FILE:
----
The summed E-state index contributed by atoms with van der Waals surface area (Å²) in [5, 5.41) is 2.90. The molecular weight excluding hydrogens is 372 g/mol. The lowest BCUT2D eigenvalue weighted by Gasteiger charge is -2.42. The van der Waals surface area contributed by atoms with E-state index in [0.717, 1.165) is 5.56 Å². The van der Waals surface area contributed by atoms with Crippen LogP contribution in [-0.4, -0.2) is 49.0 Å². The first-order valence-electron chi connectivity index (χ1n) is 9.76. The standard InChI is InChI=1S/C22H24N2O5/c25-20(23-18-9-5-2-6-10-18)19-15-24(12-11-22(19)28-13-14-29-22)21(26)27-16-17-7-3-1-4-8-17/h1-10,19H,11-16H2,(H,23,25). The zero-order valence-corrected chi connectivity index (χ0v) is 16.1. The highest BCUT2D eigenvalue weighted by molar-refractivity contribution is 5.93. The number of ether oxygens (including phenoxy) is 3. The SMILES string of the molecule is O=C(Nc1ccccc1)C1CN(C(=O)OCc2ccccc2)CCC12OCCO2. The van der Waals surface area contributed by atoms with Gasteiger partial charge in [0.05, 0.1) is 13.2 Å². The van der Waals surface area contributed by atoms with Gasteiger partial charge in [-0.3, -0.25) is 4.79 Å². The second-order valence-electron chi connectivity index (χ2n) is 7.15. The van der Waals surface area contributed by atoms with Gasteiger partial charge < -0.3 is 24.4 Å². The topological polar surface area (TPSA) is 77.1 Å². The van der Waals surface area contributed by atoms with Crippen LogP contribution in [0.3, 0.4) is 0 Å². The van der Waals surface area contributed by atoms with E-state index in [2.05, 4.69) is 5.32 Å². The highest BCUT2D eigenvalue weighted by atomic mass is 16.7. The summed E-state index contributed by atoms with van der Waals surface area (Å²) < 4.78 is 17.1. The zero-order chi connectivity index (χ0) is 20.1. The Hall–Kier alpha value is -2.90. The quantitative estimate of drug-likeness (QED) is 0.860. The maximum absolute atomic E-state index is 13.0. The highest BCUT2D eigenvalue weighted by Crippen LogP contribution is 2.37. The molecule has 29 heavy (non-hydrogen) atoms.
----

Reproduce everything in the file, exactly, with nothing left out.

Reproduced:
The summed E-state index contributed by atoms with van der Waals surface area (Å²) in [5, 5.41) is 2.90. The molecular weight excluding hydrogens is 372 g/mol. The lowest BCUT2D eigenvalue weighted by Gasteiger charge is -2.42. The van der Waals surface area contributed by atoms with E-state index in [0.717, 1.165) is 5.56 Å². The van der Waals surface area contributed by atoms with Crippen LogP contribution in [-0.4, -0.2) is 49.0 Å². The first-order valence-electron chi connectivity index (χ1n) is 9.76. The standard InChI is InChI=1S/C22H24N2O5/c25-20(23-18-9-5-2-6-10-18)19-15-24(12-11-22(19)28-13-14-29-22)21(26)27-16-17-7-3-1-4-8-17/h1-10,19H,11-16H2,(H,23,25). The zero-order valence-corrected chi connectivity index (χ0v) is 16.1. The highest BCUT2D eigenvalue weighted by molar-refractivity contribution is 5.93. The number of ether oxygens (including phenoxy) is 3. The SMILES string of the molecule is O=C(Nc1ccccc1)C1CN(C(=O)OCc2ccccc2)CCC12OCCO2. The van der Waals surface area contributed by atoms with Gasteiger partial charge in [0.05, 0.1) is 13.2 Å². The van der Waals surface area contributed by atoms with Gasteiger partial charge in [-0.3, -0.25) is 4.79 Å². The second-order valence-electron chi connectivity index (χ2n) is 7.15. The van der Waals surface area contributed by atoms with Gasteiger partial charge < -0.3 is 24.4 Å². The topological polar surface area (TPSA) is 77.1 Å². The van der Waals surface area contributed by atoms with Crippen LogP contribution in [0.3, 0.4) is 0 Å². The van der Waals surface area contributed by atoms with E-state index in [2.05, 4.69) is 5.32 Å². The highest BCUT2D eigenvalue weighted by atomic mass is 16.7. The summed E-state index contributed by atoms with van der Waals surface area (Å²) < 4.78 is 17.1. The zero-order chi connectivity index (χ0) is 20.1. The Hall–Kier alpha value is -2.90. The quantitative estimate of drug-likeness (QED) is 0.860. The maximum absolute atomic E-state index is 13.0. The highest BCUT2D eigenvalue weighted by Crippen LogP contribution is 2.37. The molecule has 29 heavy (non-hydrogen) atoms.